11 February 2005

Virtual pornography?

"I will set no wicked thing before mine eyes..." (Psalm 101.3).

My daughter attends a Christian university. This semester she is required to read, Love in the Time of Cholera, which, she informs me, contains some explicit sexual narrative.

She objected to reading this novel, because, as a Christian young woman, she wants to keep her thoughts as pure as possible. She and another student tried to gather other students in the class to object, as a class, to being required to read what they could only describe as a pornographic novel. Alas, no one wanted to join their protest. One of the students even accused them of trying to engage in censorship. I suppose that, for this student, obviously a staggering intellect, your right to publish includes the right of having people forced to read you! (I'll try to keep an eye on this brilliant example of the Christian mind at work: he'll be a Supreme Court justice some day. Liberal, of course.) But I digress.

When my daughter and her classmate brought the matter to the professor, the professor's reaction was that the novel was award winning. I cannot recall which award it was, Nobel, Pulitzer, something like that. But it was award-winning; and no matter what the contents, it was going to be read. This professor provides another fine example of the Christian mind at work: award-winning novels trump spiritual discernment and the attempt of right-headed young ladies to keep their thoughts pure.

People who don't know me would probably not guess this, but I am no prude. I drink a little more than my wife would like. I still enjoy a good smoke from time to time, either in the form of cigarettes or a pipe. I also have sex; I am married, after all. I have told my daughter that, after she is married, she too can have sex.

I'm no prude about sex because I find no prudishness in Scripture: "He went into her" is a fairly frank description of the sex act.

However, there is a difference between being frank, and Bibilical, about sex, and being pornographic. The Song of Solomon is a very sensual--and sexual--book. And yet we would be hard pressed to write a script--if one could call it that--for a pornographic film based on the Song of Solomon. So, although I am no prude, there is still something to be said for keeping one's thoughts pure. Still more to be said about it when one is trying to keep one's thoughts pure at a Christian university and finds one's professor and one's classmates working against oneself! (I know it's a Christian university: it says so right in the name.)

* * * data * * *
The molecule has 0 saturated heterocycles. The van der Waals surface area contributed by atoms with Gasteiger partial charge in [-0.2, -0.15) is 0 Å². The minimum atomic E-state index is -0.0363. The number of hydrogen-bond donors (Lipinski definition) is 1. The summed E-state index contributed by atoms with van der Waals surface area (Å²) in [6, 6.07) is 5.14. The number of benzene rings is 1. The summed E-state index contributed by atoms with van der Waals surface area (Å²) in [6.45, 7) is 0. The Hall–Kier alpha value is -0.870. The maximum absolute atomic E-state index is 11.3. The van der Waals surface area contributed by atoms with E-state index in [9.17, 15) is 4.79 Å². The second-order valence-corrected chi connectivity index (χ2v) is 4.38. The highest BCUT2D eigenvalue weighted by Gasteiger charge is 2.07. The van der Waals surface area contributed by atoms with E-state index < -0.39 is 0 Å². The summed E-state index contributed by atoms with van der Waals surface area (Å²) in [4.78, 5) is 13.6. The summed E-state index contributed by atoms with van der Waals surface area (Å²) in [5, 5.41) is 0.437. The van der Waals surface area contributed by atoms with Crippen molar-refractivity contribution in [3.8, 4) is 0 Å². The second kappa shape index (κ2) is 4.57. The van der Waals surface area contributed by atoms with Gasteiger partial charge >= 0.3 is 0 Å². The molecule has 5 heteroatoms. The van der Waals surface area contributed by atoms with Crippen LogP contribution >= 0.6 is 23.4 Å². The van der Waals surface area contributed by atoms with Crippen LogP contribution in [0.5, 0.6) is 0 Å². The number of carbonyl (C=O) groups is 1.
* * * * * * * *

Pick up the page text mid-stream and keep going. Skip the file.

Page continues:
But why such a big deal about a novel? It's not as if she were being asked to view pornography, after all. But isn't it? In fact, I think it is a bit worse. It's tantamount to being asked virtually to create pornography.

Think about the difference between reading, say, The Lord of the Rings trilogy and watching the movie. In reading it, we use more of our brains than in watching it. That is because, in watching, we are entirely passive: there is no text to decode, nothing to imagine. But when we read, we re-create in our imaginations the world encoded in the text. As an acquaintance of mine has said, "When you read fiction, you are the cinematographer."

Being asked to read the sexually explicit, is being asked to re-create in our minds the action encoded in the text. It is to ask that we make ourselves the cinematographers of a porno flick.

Is that what a Christian university ought to be doing?

In the end, my daughter and her classmate, who continued to press the matter with their professor, succeeded in persuading the professor to allow them to substitute another book for Love in the Time of Cholera. Good for them.

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James Frank SolĂ­s
Former soldier (USA). Graduate-level educated. Married 26 years. Texas ex-patriate. Ruling elder in the Presbyterian Church in America.
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